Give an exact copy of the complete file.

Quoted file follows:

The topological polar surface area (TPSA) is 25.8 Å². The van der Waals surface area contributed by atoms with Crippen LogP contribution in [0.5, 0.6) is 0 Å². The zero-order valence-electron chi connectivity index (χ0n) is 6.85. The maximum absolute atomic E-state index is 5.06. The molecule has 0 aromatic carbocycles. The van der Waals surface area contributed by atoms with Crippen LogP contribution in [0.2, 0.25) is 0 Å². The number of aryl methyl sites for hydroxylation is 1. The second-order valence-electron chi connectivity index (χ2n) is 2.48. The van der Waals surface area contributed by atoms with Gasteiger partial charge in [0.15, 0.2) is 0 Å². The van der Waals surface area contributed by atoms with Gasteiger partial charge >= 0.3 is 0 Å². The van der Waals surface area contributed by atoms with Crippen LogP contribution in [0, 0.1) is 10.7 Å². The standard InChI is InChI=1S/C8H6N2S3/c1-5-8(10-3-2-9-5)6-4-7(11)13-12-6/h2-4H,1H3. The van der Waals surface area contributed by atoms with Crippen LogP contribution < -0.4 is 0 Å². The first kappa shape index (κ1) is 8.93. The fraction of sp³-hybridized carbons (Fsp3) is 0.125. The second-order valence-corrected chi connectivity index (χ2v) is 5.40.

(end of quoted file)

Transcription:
The topological polar surface area (TPSA) is 25.8 Å². The van der Waals surface area contributed by atoms with Crippen LogP contribution in [0.5, 0.6) is 0 Å². The zero-order valence-electron chi connectivity index (χ0n) is 6.85. The maximum absolute atomic E-state index is 5.06. The molecule has 0 aromatic carbocycles. The van der Waals surface area contributed by atoms with Crippen LogP contribution in [0.2, 0.25) is 0 Å². The number of aryl methyl sites for hydroxylation is 1. The second-order valence-electron chi connectivity index (χ2n) is 2.48. The van der Waals surface area contributed by atoms with Gasteiger partial charge in [0.15, 0.2) is 0 Å². The van der Waals surface area contributed by atoms with Gasteiger partial charge >= 0.3 is 0 Å². The van der Waals surface area contributed by atoms with Crippen LogP contribution in [0, 0.1) is 10.7 Å². The standard InChI is InChI=1S/C8H6N2S3/c1-5-8(10-3-2-9-5)6-4-7(11)13-12-6/h2-4H,1H3. The van der Waals surface area contributed by atoms with Crippen LogP contribution < -0.4 is 0 Å². The first kappa shape index (κ1) is 8.93. The fraction of sp³-hybridized carbons (Fsp3) is 0.125. The second-order valence-corrected chi connectivity index (χ2v) is 5.40.